CKD Risk Factors Present Decades Before Diagnosis
(HealthDay News) — Risk factors for chronic kidney disease (CKD) can be detected 20–30 years before diagnosis, according to a study published online June 26 in the Journal of the American Society of Nephrology.
Gearoid M. McMahon, MB, BCh, from the National Heart, Lung, and Blood Institute's Framingham Heart Study in Massachusetts, and colleagues used data from the Framingham Offspring Study to assess CKD risk factors among matched (1:2; based on age and sex) patients with incident CKD (estimated glomerular filtration rate, ≤60ml/min/1.73 m²) at examination cycles 6, 7, and 8, and patients without CKD at examination 5.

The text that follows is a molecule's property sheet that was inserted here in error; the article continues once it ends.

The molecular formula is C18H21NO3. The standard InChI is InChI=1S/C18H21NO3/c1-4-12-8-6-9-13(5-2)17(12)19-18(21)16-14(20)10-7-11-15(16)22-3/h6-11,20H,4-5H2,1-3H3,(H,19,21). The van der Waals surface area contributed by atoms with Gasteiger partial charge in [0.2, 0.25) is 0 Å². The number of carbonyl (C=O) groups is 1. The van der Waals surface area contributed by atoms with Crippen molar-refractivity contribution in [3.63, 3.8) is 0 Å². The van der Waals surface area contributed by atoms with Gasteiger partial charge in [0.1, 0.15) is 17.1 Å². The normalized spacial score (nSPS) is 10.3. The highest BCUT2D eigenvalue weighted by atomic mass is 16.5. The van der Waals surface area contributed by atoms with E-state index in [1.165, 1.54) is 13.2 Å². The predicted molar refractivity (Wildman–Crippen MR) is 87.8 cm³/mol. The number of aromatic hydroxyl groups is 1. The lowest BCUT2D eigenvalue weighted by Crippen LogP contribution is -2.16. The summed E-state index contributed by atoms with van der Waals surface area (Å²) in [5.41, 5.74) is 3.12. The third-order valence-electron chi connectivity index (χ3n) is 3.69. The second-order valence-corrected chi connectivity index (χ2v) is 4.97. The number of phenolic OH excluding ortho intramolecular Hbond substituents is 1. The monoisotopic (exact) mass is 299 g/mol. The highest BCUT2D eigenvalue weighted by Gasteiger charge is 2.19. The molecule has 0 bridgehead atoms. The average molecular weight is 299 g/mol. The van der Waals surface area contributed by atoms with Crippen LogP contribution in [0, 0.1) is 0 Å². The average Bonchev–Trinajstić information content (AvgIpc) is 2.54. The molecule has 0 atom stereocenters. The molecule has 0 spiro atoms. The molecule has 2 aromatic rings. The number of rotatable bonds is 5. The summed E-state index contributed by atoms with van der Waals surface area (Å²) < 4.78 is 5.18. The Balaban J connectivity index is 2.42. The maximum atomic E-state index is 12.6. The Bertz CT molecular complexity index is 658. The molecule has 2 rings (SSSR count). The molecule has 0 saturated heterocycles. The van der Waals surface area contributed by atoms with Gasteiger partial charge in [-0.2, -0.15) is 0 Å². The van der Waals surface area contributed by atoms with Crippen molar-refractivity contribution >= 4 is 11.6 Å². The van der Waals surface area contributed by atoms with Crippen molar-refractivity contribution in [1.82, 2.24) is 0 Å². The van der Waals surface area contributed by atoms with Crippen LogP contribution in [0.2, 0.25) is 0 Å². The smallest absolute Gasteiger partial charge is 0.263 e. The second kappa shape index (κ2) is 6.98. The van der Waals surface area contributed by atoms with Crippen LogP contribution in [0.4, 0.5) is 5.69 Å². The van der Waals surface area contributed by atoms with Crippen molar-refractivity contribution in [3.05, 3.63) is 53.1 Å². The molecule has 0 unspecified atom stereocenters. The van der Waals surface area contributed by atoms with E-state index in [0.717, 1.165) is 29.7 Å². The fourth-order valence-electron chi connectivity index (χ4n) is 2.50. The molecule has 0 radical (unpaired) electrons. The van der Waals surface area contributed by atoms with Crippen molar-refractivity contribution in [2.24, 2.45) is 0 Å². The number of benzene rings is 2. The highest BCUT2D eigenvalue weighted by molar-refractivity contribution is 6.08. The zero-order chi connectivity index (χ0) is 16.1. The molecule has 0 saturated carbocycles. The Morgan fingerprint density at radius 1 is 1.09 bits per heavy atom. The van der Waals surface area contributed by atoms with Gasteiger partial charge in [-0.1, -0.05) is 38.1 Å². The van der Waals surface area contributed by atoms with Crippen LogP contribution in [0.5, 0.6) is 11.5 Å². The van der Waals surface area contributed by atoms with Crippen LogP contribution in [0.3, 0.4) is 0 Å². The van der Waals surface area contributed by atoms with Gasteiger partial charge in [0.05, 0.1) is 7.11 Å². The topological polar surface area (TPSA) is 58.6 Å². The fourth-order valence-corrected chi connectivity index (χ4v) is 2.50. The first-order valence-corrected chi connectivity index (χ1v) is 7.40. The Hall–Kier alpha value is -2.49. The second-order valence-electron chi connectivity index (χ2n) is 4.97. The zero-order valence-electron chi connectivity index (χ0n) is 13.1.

The researchers found that 441 new cases of CKD were identified and matched to 882 controls (mean age, 69.2 years; 52.4% women). Hypertension (odds ratio [OR], 1.76), obesity (OR, 1.71), and higher triglycerides (OR, 1.43) were more likely to be present 30 years before CKD diagnosis in those who ultimately developed CKD. Additionally, those who ultimately developed CKD were more likely to have hypertension (OR, 1.38), higher triglyceride levels (OR, 1.35), lower high-density lipoprotein cholesterol (OR, 0.89), and diabetes (OR, 2.90) 20 years before CKD diagnosis.
"These findings demonstrate that risk factors for CKD are identifiable ≥30 years before diagnosis and suggest the importance of early risk factor identification in patients at risk of CKD," the authors write.